About this WINE
McHenry Hohnen Vintners
David Hohnen is renowned throughout the world of wine as the founder, with his father John and brother Mark, of the family winery in Western Australia which became Cape Mentelle. Later, David was closely involved when Cape Mentelle set up Cloudy Bay Vineyards in 1985 and remained so until he left in 2003 ton return to the Margaret River.
Murray McHenry has a background in fine wine retailing, owning “Steve’s Hotel Wine Shop”, regarded as having the widest selection of Australian and imported wines in the whole of Australia. After branching out into wholesaling Murray planted his first vines in Margaret River in 1984 and today farms grapes at two sites in the region. The Margaret River viticultural zone is home to some of the more restrained styles of wine made in Australia, the result of cooling breezes which drift in from the Indian Ocean.
The vineyards which supply fruit to Hohnen McHenry are McHenry’s, Calgardup Brook, McLeod Creek and Rocky Road, all exceptional sites from which much of the harvest is still sold to Cape Mentelle, but from which the pick of the crop is retained for their own wines.
The aim is to make very natural wines which reflect their terroir and which receive minimal intervention from the winemaking team with new oak used only sparingly.
Located on the most south-westerly point of Australia, three hours’ drive south of Perth, the Margaret River region sprang to life during the 1960s and 1970s as a result of Professor Harold Olmo’s and Dr John Gladstone’s research into the region’s viticultural potential. Consequently Vasse Felix was planted in 1967, Moss Wood in 1970 and Cullen in 1971. Since then the plantings have grown exponentially, while the number of wineries has increased six-fold. This explosion of wineries has perhaps been to the detriment of the wine quality.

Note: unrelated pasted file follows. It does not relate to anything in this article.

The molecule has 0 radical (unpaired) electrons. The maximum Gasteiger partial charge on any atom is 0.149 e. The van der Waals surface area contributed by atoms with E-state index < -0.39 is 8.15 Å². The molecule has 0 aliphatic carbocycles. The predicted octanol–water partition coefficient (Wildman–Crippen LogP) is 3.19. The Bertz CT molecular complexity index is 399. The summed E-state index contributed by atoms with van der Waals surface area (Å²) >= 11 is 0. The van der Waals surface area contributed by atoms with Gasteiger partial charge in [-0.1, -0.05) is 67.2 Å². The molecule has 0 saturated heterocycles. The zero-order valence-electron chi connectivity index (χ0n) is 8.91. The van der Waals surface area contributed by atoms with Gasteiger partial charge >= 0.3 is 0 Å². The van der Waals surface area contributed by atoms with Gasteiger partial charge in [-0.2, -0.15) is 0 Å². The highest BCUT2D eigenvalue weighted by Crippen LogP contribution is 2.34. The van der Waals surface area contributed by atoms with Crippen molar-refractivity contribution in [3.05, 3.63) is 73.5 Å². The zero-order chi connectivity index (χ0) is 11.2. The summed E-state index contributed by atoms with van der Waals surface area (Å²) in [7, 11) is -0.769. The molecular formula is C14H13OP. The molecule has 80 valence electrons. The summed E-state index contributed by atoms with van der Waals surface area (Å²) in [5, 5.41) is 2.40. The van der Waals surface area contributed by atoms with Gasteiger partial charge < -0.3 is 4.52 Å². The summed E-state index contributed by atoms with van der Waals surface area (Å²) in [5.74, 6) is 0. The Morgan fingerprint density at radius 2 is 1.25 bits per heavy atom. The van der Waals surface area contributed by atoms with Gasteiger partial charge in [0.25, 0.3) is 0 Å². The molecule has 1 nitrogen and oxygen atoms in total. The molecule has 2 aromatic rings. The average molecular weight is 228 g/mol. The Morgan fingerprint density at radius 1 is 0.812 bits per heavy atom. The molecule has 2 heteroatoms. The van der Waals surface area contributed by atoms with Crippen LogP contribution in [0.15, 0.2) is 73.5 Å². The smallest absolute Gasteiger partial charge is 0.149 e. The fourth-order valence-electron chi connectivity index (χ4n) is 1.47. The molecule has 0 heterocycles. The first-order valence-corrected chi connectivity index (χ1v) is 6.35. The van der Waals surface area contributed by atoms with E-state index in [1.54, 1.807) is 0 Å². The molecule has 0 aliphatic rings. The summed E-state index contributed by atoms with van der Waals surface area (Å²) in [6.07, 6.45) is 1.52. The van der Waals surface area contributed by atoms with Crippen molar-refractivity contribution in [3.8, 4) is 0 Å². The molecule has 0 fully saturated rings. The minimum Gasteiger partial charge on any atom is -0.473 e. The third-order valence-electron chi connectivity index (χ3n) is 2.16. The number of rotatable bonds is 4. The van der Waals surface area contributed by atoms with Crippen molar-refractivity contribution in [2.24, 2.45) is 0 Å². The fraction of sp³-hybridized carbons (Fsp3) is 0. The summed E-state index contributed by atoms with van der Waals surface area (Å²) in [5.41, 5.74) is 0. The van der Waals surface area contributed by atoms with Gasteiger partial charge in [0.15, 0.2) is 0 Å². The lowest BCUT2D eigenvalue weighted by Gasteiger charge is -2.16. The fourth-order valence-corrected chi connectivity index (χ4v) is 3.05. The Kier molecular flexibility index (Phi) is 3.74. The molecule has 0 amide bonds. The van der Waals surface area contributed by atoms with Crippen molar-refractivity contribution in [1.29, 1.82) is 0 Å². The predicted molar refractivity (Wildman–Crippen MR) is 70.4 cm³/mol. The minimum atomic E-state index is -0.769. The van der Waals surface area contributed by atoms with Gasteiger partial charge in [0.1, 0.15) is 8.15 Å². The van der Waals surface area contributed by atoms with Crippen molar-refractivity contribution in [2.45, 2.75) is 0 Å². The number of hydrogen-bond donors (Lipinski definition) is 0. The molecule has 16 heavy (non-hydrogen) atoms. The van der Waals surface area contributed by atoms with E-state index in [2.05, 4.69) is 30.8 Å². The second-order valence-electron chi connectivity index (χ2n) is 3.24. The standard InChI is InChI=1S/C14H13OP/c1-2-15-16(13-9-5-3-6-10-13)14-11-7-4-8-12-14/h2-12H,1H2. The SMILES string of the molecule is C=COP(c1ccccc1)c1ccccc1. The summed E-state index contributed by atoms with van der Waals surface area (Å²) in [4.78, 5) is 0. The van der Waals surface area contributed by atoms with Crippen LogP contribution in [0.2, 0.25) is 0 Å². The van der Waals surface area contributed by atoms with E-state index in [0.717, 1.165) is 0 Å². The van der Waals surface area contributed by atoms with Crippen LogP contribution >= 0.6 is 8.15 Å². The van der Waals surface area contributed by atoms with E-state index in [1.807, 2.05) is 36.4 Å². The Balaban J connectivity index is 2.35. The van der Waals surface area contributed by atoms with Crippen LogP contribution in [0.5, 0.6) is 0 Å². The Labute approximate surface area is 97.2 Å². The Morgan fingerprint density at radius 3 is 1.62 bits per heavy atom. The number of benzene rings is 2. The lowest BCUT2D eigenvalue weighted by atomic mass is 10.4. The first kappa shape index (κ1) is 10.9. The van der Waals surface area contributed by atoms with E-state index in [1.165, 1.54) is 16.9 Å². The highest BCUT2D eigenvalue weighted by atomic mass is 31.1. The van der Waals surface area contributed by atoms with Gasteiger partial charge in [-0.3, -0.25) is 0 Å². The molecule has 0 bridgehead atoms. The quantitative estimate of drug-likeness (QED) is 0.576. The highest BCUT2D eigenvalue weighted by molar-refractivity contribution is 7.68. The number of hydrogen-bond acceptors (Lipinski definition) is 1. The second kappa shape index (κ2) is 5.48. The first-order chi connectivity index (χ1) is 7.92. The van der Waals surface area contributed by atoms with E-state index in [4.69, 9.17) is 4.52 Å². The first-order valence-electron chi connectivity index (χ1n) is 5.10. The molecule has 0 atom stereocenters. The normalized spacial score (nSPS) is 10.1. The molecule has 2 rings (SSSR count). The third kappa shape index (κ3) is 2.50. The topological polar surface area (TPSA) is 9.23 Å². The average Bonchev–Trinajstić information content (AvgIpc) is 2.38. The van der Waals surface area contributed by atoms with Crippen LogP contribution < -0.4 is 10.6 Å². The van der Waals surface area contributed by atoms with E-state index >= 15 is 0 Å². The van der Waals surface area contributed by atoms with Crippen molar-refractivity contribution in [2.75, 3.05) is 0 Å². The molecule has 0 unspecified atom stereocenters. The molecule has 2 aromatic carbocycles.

Bounded to the west by the Indian Ocean and the 90km Cape Naturaliste to Cape Leeuwin promontory, the region enjoys a benign if damp maritime climate in which the vines rarely shut down, causing disrupted flowering (exacerbated by strong, westerly sea winds). Over the growing season it’s 16 percent hotter than in Coonawarra and 7% than the Médoc.
The Cape ridge is made up of lateritic clay topsoils over weathered granite and gneiss, giving fruit with a relatively high pH. Cabernet Sauvignon is the most fancied variety,producing a lush, early drinking style, followed by Shiraz, Chardonnay and Sémillon.
Southern Rhône Blend
The vast majority of wines from the Southern Rhône are blends. There are 5 main black varieties, although others are used and the most famous wine of the region, Châteauneuf du Pape, can be made from as many as 13 different varieties. Grenache is the most important grape in the southern Rhône - it contributes alcohol, warmth and gentle juicy fruit and is an ideal base wine in the blend. Plantings of Syrah in the southern Rhône have risen dramatically in the last decade and it is an increasingly important component in blends. It rarely attains the heights that it does in the North but adds colour, backbone, tannins and soft ripe fruit to the blend.
The much-maligned Carignan has been on the retreat recently but is still included in many blends - the best old vines can add colour, body and spicy fruits. Cinsault is also backtracking but, if yields are restricted, can produce moderately well-coloured wines adding pleasant-light fruit to red and rosé blends. Finally, Mourvèdre, a grape from Bandol on the Mediterranean coast, has recently become an increasingly significant component of Southern Rhône blends - it often struggles to ripen fully but can add acidity, ripe spicy berry fruits and hints of tobacco to blends.